Papilio machaon - photo © K. Bormpoudaki

Papilio machaon, Crete - photo © K. Bormpoudaki

The Family Papilionidae (Swallotails)

Description

The family Papilionidae consists of 3 species on the island of Crete, which are large and colorful. One of them is endemic, Zerynthia cretica (Cretan Festoon).

10 species have been observed to fly in Greece. Generally, the family Papilionidae includes more than 550 species distributed worldwide.

Linnaeus applied the names of Greek figures to some swallowtails. For example, Papilio machaon was named after Machaon, and Iphiclides podalirius after Podalirius; both of them were sons of Asclepius, mentioned in Homer’s Iliad and legendary healers.

Zerynthia cretica (endemic) - photo © K. Bormpoudaki

Zerynthia cretica (endemic) – photo © K. Bormpoudaki

Iphiclides podalirius - photo © K. Bormpoudaki

Iphiclides podalirius, Crete – photo © K. Bormpoudaki

Appearance

The name “Swallowtail" refers to a tail-like extension on the edge of the hindwing that is found in many, though not all, papilionids.

All adult swallowtails have three pairs of walking legs, and adults of all species visit flowers for nectar. All legs are fully functional in both sexes, each leg possessing a pair of claws.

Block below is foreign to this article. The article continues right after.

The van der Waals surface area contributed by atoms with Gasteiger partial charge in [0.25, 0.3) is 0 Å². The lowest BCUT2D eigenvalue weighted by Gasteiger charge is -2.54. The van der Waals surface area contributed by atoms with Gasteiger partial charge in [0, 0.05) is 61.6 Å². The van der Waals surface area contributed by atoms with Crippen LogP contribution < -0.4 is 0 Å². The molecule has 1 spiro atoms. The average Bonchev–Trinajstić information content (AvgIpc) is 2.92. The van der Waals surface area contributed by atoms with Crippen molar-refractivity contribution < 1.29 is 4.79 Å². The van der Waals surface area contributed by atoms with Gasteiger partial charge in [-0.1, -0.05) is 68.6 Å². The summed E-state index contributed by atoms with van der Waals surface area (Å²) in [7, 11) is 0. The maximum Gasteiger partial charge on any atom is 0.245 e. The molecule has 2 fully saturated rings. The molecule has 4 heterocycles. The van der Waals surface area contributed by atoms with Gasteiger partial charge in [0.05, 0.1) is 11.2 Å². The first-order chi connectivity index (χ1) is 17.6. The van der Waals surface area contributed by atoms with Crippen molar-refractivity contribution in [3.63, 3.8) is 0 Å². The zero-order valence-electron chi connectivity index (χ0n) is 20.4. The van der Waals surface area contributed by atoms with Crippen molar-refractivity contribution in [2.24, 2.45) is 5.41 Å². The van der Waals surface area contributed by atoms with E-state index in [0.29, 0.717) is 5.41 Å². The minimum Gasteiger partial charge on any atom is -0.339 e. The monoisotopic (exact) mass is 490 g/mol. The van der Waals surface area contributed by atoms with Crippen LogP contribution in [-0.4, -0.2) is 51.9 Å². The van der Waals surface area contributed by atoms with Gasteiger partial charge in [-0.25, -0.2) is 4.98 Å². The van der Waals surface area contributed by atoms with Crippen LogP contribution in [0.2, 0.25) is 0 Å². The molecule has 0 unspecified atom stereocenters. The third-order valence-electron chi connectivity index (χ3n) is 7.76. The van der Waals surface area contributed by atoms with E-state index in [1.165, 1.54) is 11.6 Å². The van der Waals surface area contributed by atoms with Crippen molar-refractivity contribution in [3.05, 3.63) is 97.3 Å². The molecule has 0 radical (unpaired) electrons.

The antennae are relatively short for the size of the butterfly, and the club at the end of the antenna is often curved and with a blunt apex.

The species in Crete have an average wingspan of 50-80 mm (2.0–3.2 inches).

Life cycle – Behaviour

The caterpillars of swallowtail butterfly species in Crete feed on a wide range of different plants, most depending on Aristolochiaceae, Umbelliferae (Apiaceae), and Rutaceae.

For example, by eating toxic plants of Aristolochia, the caterpillars sequester aristolochic acid which renders both the caterpillars and the butterflies of some of these toxic, thus protecting them from predators.

Swallowtail caterpillars possess a forked, eversible organ in the prothoracic segment known as an osmeterium. It is a defensive organ found in all papilionid larvae, in all stages, and remains hidden inside the body in an inverted position. If the larva is disturbed in any way, it is turned outward through a transverse dorsal groove being inflating with fluid and a foul, disagreeable odor is emitted which serves to repel predators. 

Chrysalis is typically attached to a substrate by the cremaster and with a head upheld by a silk girdle.

Papilio machaon larva - photo © K. Bormpoudaki

Everted osmeterium – P. machaon larva, Crete – photo © Nikos Marakis

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